Demonstration/Validation of More Cost-Effective Methods for Mitigating Radon and VOC Subsurface Vapor Intrusion to Indoor Air

Dr. Todd McAlary | Geosyntec Consultants, Inc.

ER-201322

Objective

A large number of Department of Defense (DoD) facilities have volatile organic compounds (VOCs) in the subsurface near or below occupied buildings, and mitigation is likely to be required at a large number of buildings because of conservative regulatory policies and guidance regarding subsurface vapor intrusion to indoor air (vapor intrusion). About one-third of the land area in the United States also has high levels of naturally-occurring radon. The objective of this project is to demonstrate and validate a more technically advanced process for the design and optimization of sub-slab venting (SSV) systems to reduce the capital and long-term costs of mitigating vapor intrusion for VOCs and radon.

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Technology Description

Active SSV or sub-slab depressurization (SSD) is the most common alternative for protecting against human health risks associated with vapor intrusion. The current standards of practice for design, installation, operation, and maintenance are essentially the same for VOCs and radon (e.g., ASTM E2121-12). These practices are based on technology that is decades old and depend primarily on a single performance metric (sub-slab vacuum) that is not an ideal metric because of limitations imposed by measurement sensitivity and baseline fluctuations in the cross-slab pressure differential. As a result, the current standard design results in poor energy efficiency and excessive cost. This project will demonstrate a test procedure analogous to a groundwater pumping test that provides five lines of evidence, including: (1) vacuum versus distance (manometer), (2) vacuum versus time (data logger/pressure transducer), (3) travel time versus distance in the sub-slab region (tracer test), (4) VOC vapor concentration versus volume removed (photoionization detector and selected laboratory analysis), and (5) mass flux (flow x concentration). These lines of evidence can be used to solve uniquely for sub-slab transmissivity, cross-slab leakance, and thickness of the permeable zone beneath the slab, which are the key inputs for mathematical modeling of the subslab venting system. A simple spreadsheet model will be provided and more complex numerical models will be developed for validation of the optimal mitigation system design. This process will be demonstrated at four test buildings. Each mitigation system will be installed and operated under a range of conditions for a period of 1 year to provide field data to demonstrate and validate the design process. Each sub-slab vapor pumping test also provides data regarding the subsurface distribution of vapor concentrations within a radius of about 30 to 100 feet from the monitoring point, which saves resources that would otherwise be applied to characterizing the nature and extent of vapors below a building. The cost of conventional mitigation systems will be compared, and the project will be considered successful if the new design process reduces overall costs by a factor of 4 to 10.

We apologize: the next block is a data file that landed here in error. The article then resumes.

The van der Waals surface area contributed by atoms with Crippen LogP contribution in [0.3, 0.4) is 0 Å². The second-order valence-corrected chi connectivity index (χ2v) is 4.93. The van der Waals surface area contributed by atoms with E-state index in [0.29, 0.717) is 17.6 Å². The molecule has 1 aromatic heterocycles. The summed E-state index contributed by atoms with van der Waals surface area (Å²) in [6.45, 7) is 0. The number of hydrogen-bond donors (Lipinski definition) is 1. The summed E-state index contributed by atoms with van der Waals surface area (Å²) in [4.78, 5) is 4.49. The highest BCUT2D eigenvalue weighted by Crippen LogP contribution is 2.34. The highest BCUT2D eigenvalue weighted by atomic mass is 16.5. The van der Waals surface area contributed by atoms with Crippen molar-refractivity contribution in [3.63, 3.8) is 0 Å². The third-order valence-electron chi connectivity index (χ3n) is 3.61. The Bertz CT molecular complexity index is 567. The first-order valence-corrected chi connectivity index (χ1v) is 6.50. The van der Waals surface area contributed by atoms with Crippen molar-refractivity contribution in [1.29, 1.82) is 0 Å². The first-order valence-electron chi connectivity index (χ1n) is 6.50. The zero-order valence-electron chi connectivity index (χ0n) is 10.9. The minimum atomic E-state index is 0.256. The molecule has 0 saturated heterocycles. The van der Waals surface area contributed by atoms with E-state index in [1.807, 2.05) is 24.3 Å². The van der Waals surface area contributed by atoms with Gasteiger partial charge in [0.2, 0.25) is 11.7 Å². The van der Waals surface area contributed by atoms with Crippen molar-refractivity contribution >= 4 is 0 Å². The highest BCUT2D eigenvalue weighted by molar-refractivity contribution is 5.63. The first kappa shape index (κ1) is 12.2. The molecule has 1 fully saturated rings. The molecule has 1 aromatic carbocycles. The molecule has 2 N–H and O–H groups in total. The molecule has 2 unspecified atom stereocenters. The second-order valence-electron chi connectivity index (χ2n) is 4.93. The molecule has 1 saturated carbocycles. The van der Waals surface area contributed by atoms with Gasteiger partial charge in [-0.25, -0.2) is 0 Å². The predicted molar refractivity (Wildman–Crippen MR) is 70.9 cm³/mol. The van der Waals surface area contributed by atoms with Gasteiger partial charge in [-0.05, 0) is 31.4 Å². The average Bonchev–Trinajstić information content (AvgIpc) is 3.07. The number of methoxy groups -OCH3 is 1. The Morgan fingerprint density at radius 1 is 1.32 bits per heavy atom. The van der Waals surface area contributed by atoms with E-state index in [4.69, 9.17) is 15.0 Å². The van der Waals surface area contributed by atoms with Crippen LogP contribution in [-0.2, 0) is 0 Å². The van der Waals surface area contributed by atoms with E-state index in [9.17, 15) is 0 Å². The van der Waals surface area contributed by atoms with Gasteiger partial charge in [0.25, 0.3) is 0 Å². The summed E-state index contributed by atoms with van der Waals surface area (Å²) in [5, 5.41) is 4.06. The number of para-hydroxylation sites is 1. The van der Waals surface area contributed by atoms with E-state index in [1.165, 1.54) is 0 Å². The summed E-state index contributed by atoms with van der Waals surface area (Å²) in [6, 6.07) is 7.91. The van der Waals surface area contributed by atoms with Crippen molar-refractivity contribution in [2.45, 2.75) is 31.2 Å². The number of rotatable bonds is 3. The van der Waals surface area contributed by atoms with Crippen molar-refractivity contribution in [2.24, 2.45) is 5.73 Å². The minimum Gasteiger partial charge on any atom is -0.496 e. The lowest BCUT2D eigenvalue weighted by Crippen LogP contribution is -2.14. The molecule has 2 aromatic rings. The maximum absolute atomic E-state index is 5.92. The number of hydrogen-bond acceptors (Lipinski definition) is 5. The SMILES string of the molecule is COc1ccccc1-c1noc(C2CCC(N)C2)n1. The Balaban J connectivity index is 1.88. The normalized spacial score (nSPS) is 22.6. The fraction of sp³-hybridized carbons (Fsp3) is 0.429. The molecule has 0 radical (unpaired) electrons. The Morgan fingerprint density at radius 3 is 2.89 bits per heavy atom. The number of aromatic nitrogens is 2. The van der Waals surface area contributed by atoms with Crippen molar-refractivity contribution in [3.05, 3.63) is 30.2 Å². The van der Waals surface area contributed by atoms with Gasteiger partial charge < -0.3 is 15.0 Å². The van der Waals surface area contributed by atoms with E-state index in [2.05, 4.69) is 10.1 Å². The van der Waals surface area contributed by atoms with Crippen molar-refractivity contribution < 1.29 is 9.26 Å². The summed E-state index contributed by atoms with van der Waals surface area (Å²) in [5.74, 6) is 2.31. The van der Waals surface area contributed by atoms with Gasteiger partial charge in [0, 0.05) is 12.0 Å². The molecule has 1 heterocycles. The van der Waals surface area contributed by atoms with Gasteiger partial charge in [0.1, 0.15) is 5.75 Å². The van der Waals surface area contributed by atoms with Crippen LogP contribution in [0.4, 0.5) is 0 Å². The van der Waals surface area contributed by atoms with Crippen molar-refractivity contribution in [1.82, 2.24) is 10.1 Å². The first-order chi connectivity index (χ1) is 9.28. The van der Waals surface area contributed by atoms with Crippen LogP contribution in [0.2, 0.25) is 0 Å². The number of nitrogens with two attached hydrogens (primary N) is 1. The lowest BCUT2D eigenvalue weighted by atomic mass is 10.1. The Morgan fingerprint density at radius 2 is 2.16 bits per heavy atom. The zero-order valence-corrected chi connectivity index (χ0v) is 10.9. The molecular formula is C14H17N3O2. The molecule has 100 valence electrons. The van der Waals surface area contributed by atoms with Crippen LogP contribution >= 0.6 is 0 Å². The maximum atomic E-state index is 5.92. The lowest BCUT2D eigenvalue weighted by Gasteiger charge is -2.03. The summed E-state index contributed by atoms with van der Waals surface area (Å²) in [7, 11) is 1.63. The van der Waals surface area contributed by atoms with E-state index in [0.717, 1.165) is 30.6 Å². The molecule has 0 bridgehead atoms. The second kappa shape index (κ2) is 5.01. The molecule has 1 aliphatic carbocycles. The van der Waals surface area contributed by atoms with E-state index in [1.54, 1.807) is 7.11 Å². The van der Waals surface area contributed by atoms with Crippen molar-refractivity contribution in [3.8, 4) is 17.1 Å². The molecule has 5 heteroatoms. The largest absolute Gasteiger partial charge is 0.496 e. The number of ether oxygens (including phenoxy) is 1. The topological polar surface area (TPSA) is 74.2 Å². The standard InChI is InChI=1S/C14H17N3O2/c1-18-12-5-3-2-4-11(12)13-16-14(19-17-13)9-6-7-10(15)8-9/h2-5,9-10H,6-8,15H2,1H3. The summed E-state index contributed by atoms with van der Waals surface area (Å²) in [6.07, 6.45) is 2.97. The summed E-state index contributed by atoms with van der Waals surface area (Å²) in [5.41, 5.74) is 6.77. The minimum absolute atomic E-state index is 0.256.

ER-201322 figure (July 2016)

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Benefits

This test procedure can be performed quickly and efficiently for sub-slab gas flow and can be used with mathematical modeling and selective performance monitoring to achieve a more cost-effective mitigation system for vapor intrusion. The potential savings to DoD are estimated to be in the range of $100M to $1,000M. (Anticipated Project Completion - 2018)

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Publications

McAlary, T., T. Gallinatti, G. Thrupp, W. Wertz, D. Mali, and H. Dawson. 2018. Fluid Flow Model for Predicting the Intrusion Rate of Subsurface Contaminant Vapors into Buildings. Environmental Science & Technology, 52(15):8438–8445.

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Points of Contact

Principal Investigator

Dr. Todd McAlary

Geosyntec Consultants, Inc.

Phone: 416-637-8747

Fax: 647-775-1501

Program Manager

Environmental Restoration

SERDP and ESTCP

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